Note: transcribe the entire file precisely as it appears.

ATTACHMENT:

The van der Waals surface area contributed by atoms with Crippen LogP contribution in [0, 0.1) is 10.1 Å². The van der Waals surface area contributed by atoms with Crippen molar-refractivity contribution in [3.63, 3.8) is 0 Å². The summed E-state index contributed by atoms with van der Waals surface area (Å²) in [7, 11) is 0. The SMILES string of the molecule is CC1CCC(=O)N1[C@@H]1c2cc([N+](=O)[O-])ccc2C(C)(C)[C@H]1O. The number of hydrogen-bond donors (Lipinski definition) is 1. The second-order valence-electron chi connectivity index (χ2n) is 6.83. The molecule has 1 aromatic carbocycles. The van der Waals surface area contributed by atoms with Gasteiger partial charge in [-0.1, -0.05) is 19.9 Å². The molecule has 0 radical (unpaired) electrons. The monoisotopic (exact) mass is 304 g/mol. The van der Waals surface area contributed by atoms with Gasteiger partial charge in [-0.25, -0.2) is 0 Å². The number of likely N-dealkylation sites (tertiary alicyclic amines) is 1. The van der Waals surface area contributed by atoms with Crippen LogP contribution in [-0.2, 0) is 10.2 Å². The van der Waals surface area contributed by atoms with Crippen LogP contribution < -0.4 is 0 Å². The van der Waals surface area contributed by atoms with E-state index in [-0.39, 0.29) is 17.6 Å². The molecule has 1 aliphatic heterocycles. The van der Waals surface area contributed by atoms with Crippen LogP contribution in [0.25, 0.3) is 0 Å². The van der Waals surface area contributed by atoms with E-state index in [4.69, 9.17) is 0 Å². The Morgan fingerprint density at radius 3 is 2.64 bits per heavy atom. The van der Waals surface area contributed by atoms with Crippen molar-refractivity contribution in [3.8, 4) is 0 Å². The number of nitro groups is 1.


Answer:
The van der Waals surface area contributed by atoms with Crippen LogP contribution in [0, 0.1) is 10.1 Å². The van der Waals surface area contributed by atoms with Crippen molar-refractivity contribution in [3.63, 3.8) is 0 Å². The summed E-state index contributed by atoms with van der Waals surface area (Å²) in [7, 11) is 0. The SMILES string of the molecule is CC1CCC(=O)N1[C@@H]1c2cc([N+](=O)[O-])ccc2C(C)(C)[C@H]1O. The number of hydrogen-bond donors (Lipinski definition) is 1. The second-order valence-electron chi connectivity index (χ2n) is 6.83. The molecule has 1 aromatic carbocycles. The van der Waals surface area contributed by atoms with Gasteiger partial charge in [-0.1, -0.05) is 19.9 Å². The molecule has 0 radical (unpaired) electrons. The monoisotopic (exact) mass is 304 g/mol. The van der Waals surface area contributed by atoms with Gasteiger partial charge in [-0.25, -0.2) is 0 Å². The number of likely N-dealkylation sites (tertiary alicyclic amines) is 1. The van der Waals surface area contributed by atoms with Crippen LogP contribution in [-0.2, 0) is 10.2 Å². The van der Waals surface area contributed by atoms with Crippen LogP contribution < -0.4 is 0 Å². The van der Waals surface area contributed by atoms with E-state index in [-0.39, 0.29) is 17.6 Å². The molecule has 1 aliphatic heterocycles. The van der Waals surface area contributed by atoms with Crippen LogP contribution in [0.25, 0.3) is 0 Å². The van der Waals surface area contributed by atoms with E-state index in [4.69, 9.17) is 0 Å². The Morgan fingerprint density at radius 3 is 2.64 bits per heavy atom. The van der Waals surface area contributed by atoms with Crippen molar-refractivity contribution in [3.8, 4) is 0 Å². The number of nitro groups is 1.